It was then possible to use and reuse the separate pieces of type, as long as the metal in which they were cast did not wear down, simply by arranging them in the desired order.
The mirror image of each letter rather than entire words or phraseswas carved in relief on a small block. Individual letters, easily movable, were put together to form words; words separated by blank spaces formed lines of type; and lines of type were brought together to make up a page.
Since letters could be arranged into any format, an infinite variety of texts could be printed by reusing and resetting the type. Bywith the aid of borrowed money, Gutenberg began his famous Bible project.
Two hundred copies of the two-volume Gutenberg Bible were printed, a small number of which were printed on vellum. Roughly fifty of all Gutenberg Bibles survive today. Before some European cities had acquired presses.
German masters held an early leadership, but the Italians soon challenged their preeminence. The Venetian printer Aldus Manutius published works, notably editions of the classics. The immediate effect of the printing press was to multiply the output and cut the costs of books.
It thus made information available to a much larger segment of the population who were, of course, eager for information of any variety. Libraries could now store greater quantities of information at much lower cost.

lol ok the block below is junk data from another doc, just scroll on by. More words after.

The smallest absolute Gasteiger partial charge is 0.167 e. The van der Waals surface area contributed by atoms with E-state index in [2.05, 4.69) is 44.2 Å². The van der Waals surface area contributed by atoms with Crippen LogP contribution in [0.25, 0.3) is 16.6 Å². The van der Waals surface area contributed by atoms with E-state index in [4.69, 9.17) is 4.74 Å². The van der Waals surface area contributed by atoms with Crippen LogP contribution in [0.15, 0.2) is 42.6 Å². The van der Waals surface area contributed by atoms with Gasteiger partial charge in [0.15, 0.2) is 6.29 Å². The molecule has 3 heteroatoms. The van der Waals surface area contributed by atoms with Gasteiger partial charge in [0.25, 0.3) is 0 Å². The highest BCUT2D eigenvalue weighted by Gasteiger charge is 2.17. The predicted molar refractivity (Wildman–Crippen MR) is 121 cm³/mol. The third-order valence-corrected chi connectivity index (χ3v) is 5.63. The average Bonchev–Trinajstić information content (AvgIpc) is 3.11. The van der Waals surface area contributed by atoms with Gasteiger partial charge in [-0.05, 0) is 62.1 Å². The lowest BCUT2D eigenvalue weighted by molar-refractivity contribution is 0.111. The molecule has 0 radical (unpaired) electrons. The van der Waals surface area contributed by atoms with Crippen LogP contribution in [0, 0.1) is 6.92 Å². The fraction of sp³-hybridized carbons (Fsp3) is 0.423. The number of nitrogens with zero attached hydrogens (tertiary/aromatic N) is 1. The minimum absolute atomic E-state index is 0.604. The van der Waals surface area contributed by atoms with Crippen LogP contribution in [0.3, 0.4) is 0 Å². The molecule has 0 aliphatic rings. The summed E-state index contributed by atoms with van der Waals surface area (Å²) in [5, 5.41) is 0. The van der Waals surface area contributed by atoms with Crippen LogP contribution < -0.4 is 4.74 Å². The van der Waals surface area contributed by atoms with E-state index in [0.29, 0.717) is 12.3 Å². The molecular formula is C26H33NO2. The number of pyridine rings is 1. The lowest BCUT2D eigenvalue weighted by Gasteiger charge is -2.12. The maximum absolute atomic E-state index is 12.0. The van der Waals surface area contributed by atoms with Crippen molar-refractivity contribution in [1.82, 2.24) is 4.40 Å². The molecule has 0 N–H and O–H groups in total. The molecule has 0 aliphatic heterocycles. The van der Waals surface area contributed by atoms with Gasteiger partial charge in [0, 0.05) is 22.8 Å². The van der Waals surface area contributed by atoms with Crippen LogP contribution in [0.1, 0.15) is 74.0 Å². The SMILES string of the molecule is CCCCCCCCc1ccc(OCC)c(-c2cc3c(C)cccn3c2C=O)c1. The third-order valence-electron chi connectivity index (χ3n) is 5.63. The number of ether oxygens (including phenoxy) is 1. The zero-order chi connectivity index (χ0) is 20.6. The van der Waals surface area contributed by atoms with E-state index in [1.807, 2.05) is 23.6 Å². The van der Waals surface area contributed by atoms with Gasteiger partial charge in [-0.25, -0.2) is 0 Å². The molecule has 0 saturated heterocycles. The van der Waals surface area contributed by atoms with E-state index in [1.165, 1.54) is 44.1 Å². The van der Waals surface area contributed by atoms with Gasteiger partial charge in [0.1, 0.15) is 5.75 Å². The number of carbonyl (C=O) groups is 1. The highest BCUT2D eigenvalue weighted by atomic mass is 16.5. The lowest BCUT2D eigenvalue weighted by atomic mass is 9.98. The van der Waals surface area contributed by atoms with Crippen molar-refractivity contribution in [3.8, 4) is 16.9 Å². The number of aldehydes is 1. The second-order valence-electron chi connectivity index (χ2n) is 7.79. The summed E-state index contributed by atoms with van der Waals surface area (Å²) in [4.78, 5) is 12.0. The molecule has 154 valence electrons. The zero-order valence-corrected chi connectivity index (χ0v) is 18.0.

Printing also facilitated the dissemination and preservation of knowledge in standardized form -- this was most important in the advance of science, technology and scholarship.
The printing press certainly initiated an "information revolution" on par with the Internet today. Printing could and did spread new ideas quickly and with greater impact. Printing stimulated the literacy of lay people and eventually came to have a deep and lasting impact on their private lives.Johannes Gutenberg, in full Johann Gensfleisch zur Laden zum Gutenberg, (born 14th century, Mainz [Germany]—died probably February 3, , Mainz), German craftsman and inventor who originated a method of printing from movable type.
Johan Gutenberg receives credit for creating the first printing press in European output of printed books skyrocketed into the hundreds of millions of copies during the following century. This expansion of access to information influenced every major cultural and political revolution for centuries.
Johannes Gensfleisch zur Laden zum Gutenberg (/ ˈ ɡ uː t ən b ɜːr ɡ /; c. – February 3, ) was a German blacksmith, goldsmith, printer, and publisher who introduced printing to Europe with the printing press. Inspiration and invention of the printing press.
Around the late s, a German man named Johann Gutenberg was quite desperate to find a way to make money. At the time, there was a trend in attaching small mirrors to one’s hat or clothes in order to soak up healing powers when visiting holy places or icons. Sep 22, · Top 10 Inventions of the Middle Ages.
Jamie Frater September 22, Share Stumble 2. Tweet. Pin 39 +1 The introduction of wheels to replace the runner allowed the weight of the plough to increase, and in turn allowed the use of a much larger mouldboard that was faced with metal.
The Printing Press of Gutenberg. In , Johannes Gutenberg invented the history-changing printing press. Before Gutenberg, books were hand copied in a slow process filled with human errors.
The press used movable type to transfer.